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How to Deprime Shell Casings

How to Deprime Shell Casings


How to Deprime Shell Casings

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How to Deprime Shell Casings is something that really probably does not deserve its own post. If you cannot figure out how to do it your probably shouldn’t reload your own ammunition. However, I do have a couple things to say:

You Can Deprime in Bulk

I ended up with lots of brass before I started reloading and I wanted to deprime them in anticipation of reloading but I did not have a press. What I did was find a socket that fit the case, and inserted a long finishing nail into the case and into the flash hole. A wack with a hammer drove the primer out. I bent a lot of nails until I decided to ground a larger nail tip down. This is not something I recommend, but it worked for me, and is pretty much the process used by the Lee hand loaders.

Boxer vs Berdan Priming Systems

The only problem I had was with reloading surplus WWI and WWI rifle rounds, sometimes I have Boxer (single flash hole) primed rounds, and other times I had Berdan (double flash hole) primed rounds. Due to the case neck, I never really looked into the rounds to check and I screwed up many Berdan cases. That was no big deal as I couldn’t reload them anyway.

I have, on rare occasion screwed things up (Okay so maybe not so rare) and had to deprime a live primer. Most recently I reloaded a couple hundred .223 and found out I resized them wrong. I prefer to pull the bullet and powder, and just fire the primer so it’s inert, but for pistol rounds I have gently and smoothly pressed the live primer out. Either way I don’t reuse the primer as I want to make sure my rounds are going to fire, and I a worried about damage to the primer anvil.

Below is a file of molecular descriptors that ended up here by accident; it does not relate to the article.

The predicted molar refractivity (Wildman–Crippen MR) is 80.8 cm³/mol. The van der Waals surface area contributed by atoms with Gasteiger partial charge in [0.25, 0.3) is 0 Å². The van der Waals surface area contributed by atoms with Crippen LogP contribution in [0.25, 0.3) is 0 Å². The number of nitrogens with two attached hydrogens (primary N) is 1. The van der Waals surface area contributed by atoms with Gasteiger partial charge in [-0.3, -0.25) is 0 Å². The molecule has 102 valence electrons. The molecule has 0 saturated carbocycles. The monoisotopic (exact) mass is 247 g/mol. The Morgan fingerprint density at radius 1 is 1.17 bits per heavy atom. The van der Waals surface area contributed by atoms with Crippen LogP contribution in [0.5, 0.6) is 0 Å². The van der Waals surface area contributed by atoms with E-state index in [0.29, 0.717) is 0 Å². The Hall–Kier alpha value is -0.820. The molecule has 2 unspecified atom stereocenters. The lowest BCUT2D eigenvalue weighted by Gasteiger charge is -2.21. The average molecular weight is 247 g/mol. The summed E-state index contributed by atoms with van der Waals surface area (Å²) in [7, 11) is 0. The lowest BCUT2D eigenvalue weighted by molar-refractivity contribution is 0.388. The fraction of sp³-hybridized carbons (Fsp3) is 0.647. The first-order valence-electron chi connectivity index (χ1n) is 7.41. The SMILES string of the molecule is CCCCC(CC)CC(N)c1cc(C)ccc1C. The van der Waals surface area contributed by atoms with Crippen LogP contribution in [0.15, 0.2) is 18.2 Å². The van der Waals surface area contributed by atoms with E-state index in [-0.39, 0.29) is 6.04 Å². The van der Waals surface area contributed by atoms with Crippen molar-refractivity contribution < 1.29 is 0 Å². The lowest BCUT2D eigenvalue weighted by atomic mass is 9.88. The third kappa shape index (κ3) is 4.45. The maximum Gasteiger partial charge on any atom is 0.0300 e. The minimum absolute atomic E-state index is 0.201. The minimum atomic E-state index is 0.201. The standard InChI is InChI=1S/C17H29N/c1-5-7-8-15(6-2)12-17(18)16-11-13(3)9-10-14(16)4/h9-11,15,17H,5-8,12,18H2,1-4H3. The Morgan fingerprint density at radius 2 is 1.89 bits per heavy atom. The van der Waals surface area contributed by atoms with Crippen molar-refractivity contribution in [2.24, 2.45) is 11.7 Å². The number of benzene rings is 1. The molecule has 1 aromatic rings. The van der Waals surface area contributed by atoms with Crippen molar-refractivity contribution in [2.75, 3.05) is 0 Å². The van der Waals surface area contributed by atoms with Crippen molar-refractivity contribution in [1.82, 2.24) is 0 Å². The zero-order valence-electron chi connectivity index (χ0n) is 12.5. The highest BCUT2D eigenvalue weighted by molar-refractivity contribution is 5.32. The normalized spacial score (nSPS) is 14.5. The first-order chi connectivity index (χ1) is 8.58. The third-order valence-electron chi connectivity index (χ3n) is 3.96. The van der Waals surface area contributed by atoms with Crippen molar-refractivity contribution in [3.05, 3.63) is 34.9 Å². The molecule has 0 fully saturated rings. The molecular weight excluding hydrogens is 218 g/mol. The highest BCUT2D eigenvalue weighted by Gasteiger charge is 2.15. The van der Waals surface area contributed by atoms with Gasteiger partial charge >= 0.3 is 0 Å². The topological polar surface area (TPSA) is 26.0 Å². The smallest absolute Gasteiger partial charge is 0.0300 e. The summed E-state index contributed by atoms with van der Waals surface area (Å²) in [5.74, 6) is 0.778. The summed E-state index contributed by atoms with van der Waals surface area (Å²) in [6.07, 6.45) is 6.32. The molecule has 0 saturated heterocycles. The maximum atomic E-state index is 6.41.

I Often Use a Lee Handpress

Most of the time I deprime my cases separate from reloading (before cleaning). I like to use a Lee Handpress and a Lee universal decapping die.  It is a simple process to with those tools.  I can change cases and only have to change shell holders.

This process is one of the few reloading steps I feel comfortable doing while having a distraction in the room. (specifically watching TV, but on occasion this could mean having the wife in the reloading room talking about her day….)

Spent primers are small, and tend to get EVERYWHERE if you’re not careful. Most presses have a small collection cup under the ram that collects the primers. If you keep this clean, you can just dump out the primers every once in a while. A hand press doesn’t do this, and tends to keep the primers in the ram. Either way, your wife will be angry if you leave them in the carpet for her to vacuum up. I have heard you can recycle them, if your patient enough to collect up a LOT of them, but I never have.

Reloading is not hard, especially if you pay attention and get some good advice from a mentor. It’s not something that leads itself to learning on your own, as mistakes can be costly, but this is not rocket science if all you want to do is make some inexpensive target rounds.



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